Defining Zero-Day Exploits, Vulnerabilities, and Attacks
A zero-day vulnerability is a previously unknown vulnerability in a computer system or application that can be exploited by attackers. These vulnerabilities are called "zero-day" because they are not known to the software vendor or to the security community at large, so there is zero time for the vendor to fix the vulnerability before it is exploited.
A zero-day exploit takes advantage of a zero-day vulnerability. An exploit is a piece of software, code, or technique that takes advantage of a vulnerability in order to gain unauthorized access to a system or perform some other malicious action. A zero-day attack uses a zero-day exploit to target a system or application.
To summarize, a vulnerability is a weakness in a system or application that can be exploited by attackers, an exploit is the tool or technique used to exploit that vulnerability, and an attack is when the attackers actively compromise the target.
Why Are Zero-Day Exploits Dangerous?
Because zero-day attacks are unknown, potential vulnerabilities often go undetected. The payload could be remote code execution, ransomware, credential theft, denial of service (DoS), or other threat vectors. Zero-day vulnerabilities can put organizations at risk for months before they are discovered and contained.
Organizations can become victims of advanced persistent threats (APTs) due to unknown vulnerabilities. APTs are particularly dangerous, because these attackers plan for the long term, leaving backdoors to allow persistent ongoing access to the network. They use sophisticated malware to traverse a network and access sensitive systems.
Another threat vector for zero-day exploits is bring-your-own-device (BYOD) policies. These increase the risk the local network could be penetrated, as users can bring unsecure devices from home to work. If a user's device is compromised, the entire corporate network can become infected.
Yet another way organizations can become exposed to zero days is insider threats. A malicious insider can tip hackers into the presence of a vulnerable system in an organization, or even exploit it themselves, leading to a zero day attack.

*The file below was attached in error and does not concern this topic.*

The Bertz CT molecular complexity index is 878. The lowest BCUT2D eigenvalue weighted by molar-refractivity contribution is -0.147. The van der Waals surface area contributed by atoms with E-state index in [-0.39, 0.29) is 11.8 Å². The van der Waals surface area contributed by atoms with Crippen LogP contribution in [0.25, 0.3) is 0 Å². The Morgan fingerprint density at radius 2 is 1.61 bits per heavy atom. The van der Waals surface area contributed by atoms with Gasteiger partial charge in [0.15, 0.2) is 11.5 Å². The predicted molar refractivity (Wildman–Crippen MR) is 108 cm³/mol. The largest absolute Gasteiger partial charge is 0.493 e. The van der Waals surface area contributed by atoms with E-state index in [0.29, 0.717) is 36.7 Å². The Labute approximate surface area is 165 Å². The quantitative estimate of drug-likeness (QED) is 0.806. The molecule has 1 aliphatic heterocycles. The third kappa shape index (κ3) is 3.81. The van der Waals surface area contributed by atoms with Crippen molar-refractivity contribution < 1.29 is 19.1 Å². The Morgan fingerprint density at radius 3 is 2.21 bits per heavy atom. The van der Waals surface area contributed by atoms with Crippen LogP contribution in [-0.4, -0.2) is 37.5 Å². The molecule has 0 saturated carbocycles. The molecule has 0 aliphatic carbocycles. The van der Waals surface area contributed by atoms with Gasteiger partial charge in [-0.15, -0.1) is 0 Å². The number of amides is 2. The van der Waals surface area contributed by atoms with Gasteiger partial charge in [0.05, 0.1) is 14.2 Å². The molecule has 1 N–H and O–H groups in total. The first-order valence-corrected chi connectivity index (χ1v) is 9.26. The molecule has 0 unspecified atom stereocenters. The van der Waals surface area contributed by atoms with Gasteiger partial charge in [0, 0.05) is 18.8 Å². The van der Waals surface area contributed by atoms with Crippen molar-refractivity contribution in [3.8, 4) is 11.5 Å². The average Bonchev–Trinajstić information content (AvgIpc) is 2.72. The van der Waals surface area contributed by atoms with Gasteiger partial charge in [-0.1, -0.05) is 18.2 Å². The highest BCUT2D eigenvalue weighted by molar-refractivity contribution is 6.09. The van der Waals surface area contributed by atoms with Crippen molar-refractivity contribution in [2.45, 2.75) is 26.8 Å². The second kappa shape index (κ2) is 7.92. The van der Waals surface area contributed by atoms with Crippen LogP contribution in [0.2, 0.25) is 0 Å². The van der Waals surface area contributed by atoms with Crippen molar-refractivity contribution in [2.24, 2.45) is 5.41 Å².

The longer a vulnerability is undiscovered, the longer an attacker can exploit it. An unknown zero-day vulnerability could allow attackers to exfiltrate gigabytes of data. Data is often exfiltrated slowly to avoid detection, resulting in millions of records being lost before an organization detects a breach.
How a Zero-Day Attack Works
Every attack is different, but in general zero day attacks follow this process:
Incident Response Process for Zero-Day Vulnerabilities
The incident response process for zero-day vulnerabilities generally involves the following steps:
It is important to note that the incident response process may vary depending on the specifics of the incident, and may involve additional steps or activities as needed. The goal of the incident response process is to restore normal operations as quickly as possible while minimizing any negative impact on the organization.
In conclusion, zero-day attacks can be particularly dangerous and difficult to defend against due to their exploitation of previously unknown vulnerabilities. It is therefore important for organizations to have a robust incident response plan in place to address such attacks and minimize their impact. The incident response process for zero-day attacks generally involves the identification and confirmation of the attack, assessment and scope, containment, eradication, recovery, and post-incident review.
By following this process, organizations can effectively respond to zero-day attacks and protect themselves against future incidents. It is also important for organizations to keep their software and operating systems up to date, and to implement other security measures such as firewalls, antivirus software, and intrusion prevention systems to protect against zero-day vulnerabilities.